Elisabeth Dale is changing the world, one boob at a time. As a breast expert and author, she has been featured in The New York Times, Glamour, and on Good Morning America. Elisabeth’s book, bOObs: A Guide to your Girls, is a humorous and informative guide to women’s breasts. To learn more, please visit her at TheBreastLife.com.
Are you ready for breast cancer awareness in your bra? If one charitable group has its way, a breast health message will soon be found in every woman’s lingerie drawer. Coppafeel.org, has launched the #brahijack campaign, encouraging lingerie brands to sew a unique label into their bras. Two lingerie companies, including the youthful full-bust brand Curvy Kate, have agreed to add these tags in early 2014. Starting next year, your bra may be reminding you that “checking your boobs could save your life.”
Like many breast cancer charities, Coppafeel was born out of the experience of a young woman diagnosed with breast cancer. When she found a suspicious lump at age 23, her doctor didn’t take it seriously. Although rare in young women, breast cancer if often more aggressive (striking 1 in 250 under 30 years of age versus 1 in 8 over a woman’s lifetime). But it is women in their early 60s that make up the majority of those diagnosed with this disease. As a member of this older, more mature generation, I don’t think of my bra as a resource for breast health advice.
Plus experts disagree about the value of teaching women to perform breast self-exams. Most major organizations no longer recommend women go through the monthly ritual because there is no evidence that they “save lives.”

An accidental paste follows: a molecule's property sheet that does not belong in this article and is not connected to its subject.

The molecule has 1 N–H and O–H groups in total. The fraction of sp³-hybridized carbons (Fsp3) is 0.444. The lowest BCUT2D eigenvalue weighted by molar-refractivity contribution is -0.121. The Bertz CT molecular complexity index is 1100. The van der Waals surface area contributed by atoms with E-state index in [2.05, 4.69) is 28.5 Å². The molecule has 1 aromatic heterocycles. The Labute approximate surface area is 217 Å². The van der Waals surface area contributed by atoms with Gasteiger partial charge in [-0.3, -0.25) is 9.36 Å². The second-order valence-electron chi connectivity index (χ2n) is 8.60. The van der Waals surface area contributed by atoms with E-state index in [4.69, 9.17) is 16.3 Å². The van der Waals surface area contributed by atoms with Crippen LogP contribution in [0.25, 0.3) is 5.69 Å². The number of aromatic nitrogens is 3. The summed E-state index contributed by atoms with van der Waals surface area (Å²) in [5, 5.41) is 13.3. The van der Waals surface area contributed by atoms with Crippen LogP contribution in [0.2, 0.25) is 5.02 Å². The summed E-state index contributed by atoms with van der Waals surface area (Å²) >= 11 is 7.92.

Many women are also angered and offended by breast cancer awareness campaigns that rely on sexual innuendo to get their message across (think Save the Tat-Tas, Boobies, or Second Base). Gayle Sulik, author and founder of the Breast Cancer Consortium, explains it this way:
“The Coppafeel campaign is problematic in the way it sexually objectifies women. To cop a feel is to touch a woman’s breasts or buttocks when she is not expecting it. This is quite literally the opposite of sexual empowerment and undermines women’s control of their own bodies.”
Using catchy hash tags and sexy slogans distracts from the ugly realities of breast cancer: it’s not about the boobs. (They’re the first to go.) It’s about women’s lives, not their bras. The energy used in creating, attaching, and displaying this label doesn’t multiply research dollars, aid in coordinating research efforts, or lead to treatments that extend the lives of women living or dying with the deadliest of cancers. It might make a bra company look as if they’re doing something positive and meaningful for women’s health, but it’s just another way of “pinkwashing” the disease.
When I emailed a Curvy Kate representative about their involvement in the #brahijack campaign, they responded: “The campaign isn’t about promoting breast self-exams, it’s about encouraging women to know their breasts and to check them regularly so they can then seek medical help if they find something unusual or if things don’t feel normal.” But is this really a problem? Turns out that 80% of women, or their partners, are the ones reporting breast health problems to physicians. Women aren’t as unaware of the changes to their breasts as some might think.
It’s hard to imagine a man being asked to check his prostate via his boxers or briefs. He’s cautioned to visit his doctor, undergo tests, and treated with dignity when faced with the embarrassing possibility of erectile dysfunction. There’s no reason that women with breast cancer (a disease that also strikes men) shouldn’t be treated with the same respect.
So please, keep your messaging out of my bra. I put one on to feel supported, uplifted, and beautiful underneath my clothes. The perfect fit even lets me forget about my breasts for a bit. Don’t #brahijack mine unless it fails to do its job.
What do you think? Should bra companies add breast cancer awareness labels to their bras?